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By Greg Hughson in All Sorts

Experiences of the reality of the international church and interfaith community gained from travel overseas.

Recently, Hilda and I spent 5 weeks overseas. We returned to Dunedin on the 4th July. From the 5th-9th June, while Hilda and our daughter Christina visited Spain and Portugal, I attended the Conference of European University Chaplains Conference held at Aberdeen University in Scotland. I led a workshop entitled “A Practical Theology of Suicide Prevention”. Over the last ten years, Scotland has been successful in significantly reducing their male suicide rates, as a result of targeted government funding for men’s support groups throughout the country. Our government could learn from this.

On Pentecost Sunday, I attended the Upper Tooting Methodist Church, near Balham in London. Early on in the service I was approached by the officiating minister (Rev Armstrong Fummey, originally from Ghana) and asked to share leadership of Holy Communion. This was a true blessing - to unexpectedly find myself offering the sacrament to around 150 brothers and sisters in Christ whom I had never met before. I felt deeply connected with these people, in spite of having never met any of them before. The service went for two and a half hours, and was energised by the African Choir. After the service, over morning tea, I met the grandparents of an Otago student. Most of the congregation were of African descent. The night before, terrorists had attacked innocent people on London Bridge (where Hilda and I had been, a few hours earlier). Rev Fummey courageously addressed the issue of suffering during his sermon, highlighting the experience of the disciples on Pentecost Sunday, only six weeksafter the crucifixion of Jesus. The Spirit moved, and continues to move, to bring renewal and to build community in the midst of our grief, shock, sadness and heartache.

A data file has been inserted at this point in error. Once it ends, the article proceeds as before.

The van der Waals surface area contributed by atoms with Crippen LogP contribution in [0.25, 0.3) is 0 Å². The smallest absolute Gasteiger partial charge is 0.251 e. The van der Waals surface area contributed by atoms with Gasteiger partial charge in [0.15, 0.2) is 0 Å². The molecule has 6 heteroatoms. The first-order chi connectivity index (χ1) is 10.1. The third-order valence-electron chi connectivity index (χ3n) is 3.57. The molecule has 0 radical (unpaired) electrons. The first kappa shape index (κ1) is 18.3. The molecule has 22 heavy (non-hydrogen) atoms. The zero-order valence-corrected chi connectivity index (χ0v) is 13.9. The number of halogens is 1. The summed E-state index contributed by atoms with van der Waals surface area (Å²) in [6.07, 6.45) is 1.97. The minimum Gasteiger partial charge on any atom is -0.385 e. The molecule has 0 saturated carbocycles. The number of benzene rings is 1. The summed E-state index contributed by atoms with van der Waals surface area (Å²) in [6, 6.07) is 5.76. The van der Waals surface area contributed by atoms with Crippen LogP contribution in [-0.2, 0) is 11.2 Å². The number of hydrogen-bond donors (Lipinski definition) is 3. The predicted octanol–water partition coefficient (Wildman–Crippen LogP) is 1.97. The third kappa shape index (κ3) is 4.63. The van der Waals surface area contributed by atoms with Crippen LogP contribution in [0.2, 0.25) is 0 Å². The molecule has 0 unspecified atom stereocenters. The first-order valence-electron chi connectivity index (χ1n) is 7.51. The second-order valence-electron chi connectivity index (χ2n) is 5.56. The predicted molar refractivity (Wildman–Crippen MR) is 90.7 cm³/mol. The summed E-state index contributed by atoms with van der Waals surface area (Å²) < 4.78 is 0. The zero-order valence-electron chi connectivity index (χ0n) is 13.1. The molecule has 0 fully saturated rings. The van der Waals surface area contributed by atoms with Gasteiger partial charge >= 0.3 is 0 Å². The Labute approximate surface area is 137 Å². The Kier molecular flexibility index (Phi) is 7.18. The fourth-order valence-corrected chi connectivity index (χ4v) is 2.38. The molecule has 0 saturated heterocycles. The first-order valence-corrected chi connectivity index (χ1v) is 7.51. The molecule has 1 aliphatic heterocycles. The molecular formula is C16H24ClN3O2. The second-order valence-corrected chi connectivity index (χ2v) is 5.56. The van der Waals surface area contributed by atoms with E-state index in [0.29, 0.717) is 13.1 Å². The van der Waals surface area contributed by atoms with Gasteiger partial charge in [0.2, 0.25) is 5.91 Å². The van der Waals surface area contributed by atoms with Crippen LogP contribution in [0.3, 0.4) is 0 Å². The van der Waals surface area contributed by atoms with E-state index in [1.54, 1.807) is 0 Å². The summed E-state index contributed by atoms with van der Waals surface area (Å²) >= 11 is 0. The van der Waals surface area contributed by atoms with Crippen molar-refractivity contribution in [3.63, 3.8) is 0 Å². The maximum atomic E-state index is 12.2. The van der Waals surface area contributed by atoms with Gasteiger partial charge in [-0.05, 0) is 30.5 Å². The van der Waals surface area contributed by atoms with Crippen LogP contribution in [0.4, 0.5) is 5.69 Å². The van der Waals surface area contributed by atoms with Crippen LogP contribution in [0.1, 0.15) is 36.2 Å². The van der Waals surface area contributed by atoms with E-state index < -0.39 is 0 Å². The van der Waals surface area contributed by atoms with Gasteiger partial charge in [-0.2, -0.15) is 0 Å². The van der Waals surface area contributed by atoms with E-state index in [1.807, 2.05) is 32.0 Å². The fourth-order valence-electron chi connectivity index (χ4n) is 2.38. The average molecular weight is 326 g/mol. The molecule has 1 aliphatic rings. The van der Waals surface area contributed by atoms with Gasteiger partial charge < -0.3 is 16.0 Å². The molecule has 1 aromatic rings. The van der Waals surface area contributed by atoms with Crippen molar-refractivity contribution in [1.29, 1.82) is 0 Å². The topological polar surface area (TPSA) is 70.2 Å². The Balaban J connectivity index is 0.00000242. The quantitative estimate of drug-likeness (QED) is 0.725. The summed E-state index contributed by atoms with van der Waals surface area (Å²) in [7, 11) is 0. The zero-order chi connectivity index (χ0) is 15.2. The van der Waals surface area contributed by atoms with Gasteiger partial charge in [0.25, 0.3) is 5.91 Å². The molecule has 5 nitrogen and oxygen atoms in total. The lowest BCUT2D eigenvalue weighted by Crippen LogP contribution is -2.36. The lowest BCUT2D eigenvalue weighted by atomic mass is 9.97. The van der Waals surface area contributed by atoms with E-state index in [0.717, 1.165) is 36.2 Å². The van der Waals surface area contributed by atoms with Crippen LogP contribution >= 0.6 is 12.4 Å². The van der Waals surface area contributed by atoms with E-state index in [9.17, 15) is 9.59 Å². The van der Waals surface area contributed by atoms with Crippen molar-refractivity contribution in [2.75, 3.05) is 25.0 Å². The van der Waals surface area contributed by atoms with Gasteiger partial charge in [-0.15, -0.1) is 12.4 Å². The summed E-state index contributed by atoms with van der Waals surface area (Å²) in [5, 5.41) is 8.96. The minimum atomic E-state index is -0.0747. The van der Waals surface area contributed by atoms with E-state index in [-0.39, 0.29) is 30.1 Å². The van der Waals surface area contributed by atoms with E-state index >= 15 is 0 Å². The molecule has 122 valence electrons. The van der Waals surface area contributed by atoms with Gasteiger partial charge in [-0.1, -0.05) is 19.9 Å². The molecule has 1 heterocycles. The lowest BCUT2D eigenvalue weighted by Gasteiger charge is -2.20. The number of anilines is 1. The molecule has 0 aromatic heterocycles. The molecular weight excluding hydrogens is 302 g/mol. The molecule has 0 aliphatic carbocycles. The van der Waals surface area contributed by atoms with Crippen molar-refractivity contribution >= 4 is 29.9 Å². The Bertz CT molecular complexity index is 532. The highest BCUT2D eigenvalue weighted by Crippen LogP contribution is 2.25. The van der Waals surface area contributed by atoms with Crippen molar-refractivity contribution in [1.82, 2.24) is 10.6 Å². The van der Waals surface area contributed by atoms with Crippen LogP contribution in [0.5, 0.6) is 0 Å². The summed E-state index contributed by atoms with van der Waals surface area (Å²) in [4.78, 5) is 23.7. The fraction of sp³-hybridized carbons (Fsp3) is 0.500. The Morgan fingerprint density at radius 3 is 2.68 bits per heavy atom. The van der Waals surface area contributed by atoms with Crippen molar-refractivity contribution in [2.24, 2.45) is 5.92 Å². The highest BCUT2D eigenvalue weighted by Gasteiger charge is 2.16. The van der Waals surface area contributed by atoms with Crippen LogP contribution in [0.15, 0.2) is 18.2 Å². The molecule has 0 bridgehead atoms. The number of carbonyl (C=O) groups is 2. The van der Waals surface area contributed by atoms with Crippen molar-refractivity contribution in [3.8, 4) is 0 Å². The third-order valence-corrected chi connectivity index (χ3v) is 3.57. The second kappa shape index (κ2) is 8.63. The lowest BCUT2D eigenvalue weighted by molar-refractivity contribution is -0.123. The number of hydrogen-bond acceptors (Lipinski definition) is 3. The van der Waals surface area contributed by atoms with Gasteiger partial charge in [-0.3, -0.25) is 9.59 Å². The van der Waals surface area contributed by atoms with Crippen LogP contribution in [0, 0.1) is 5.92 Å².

We were privileged to stay five nights in a bedsit at Wesley’s Chapel in the heart of London. This was possible as a result of our friendship with the Superintendent Minister of Wesley’s Chapel, the Rev Dr Lord Leslie Griffiths who came to Dunedin three years ago to deliver our annual peace lecture, and to be the keynote speaker at the NZ National Interfaith Forum. Leslie sends his greetings to
everyone here.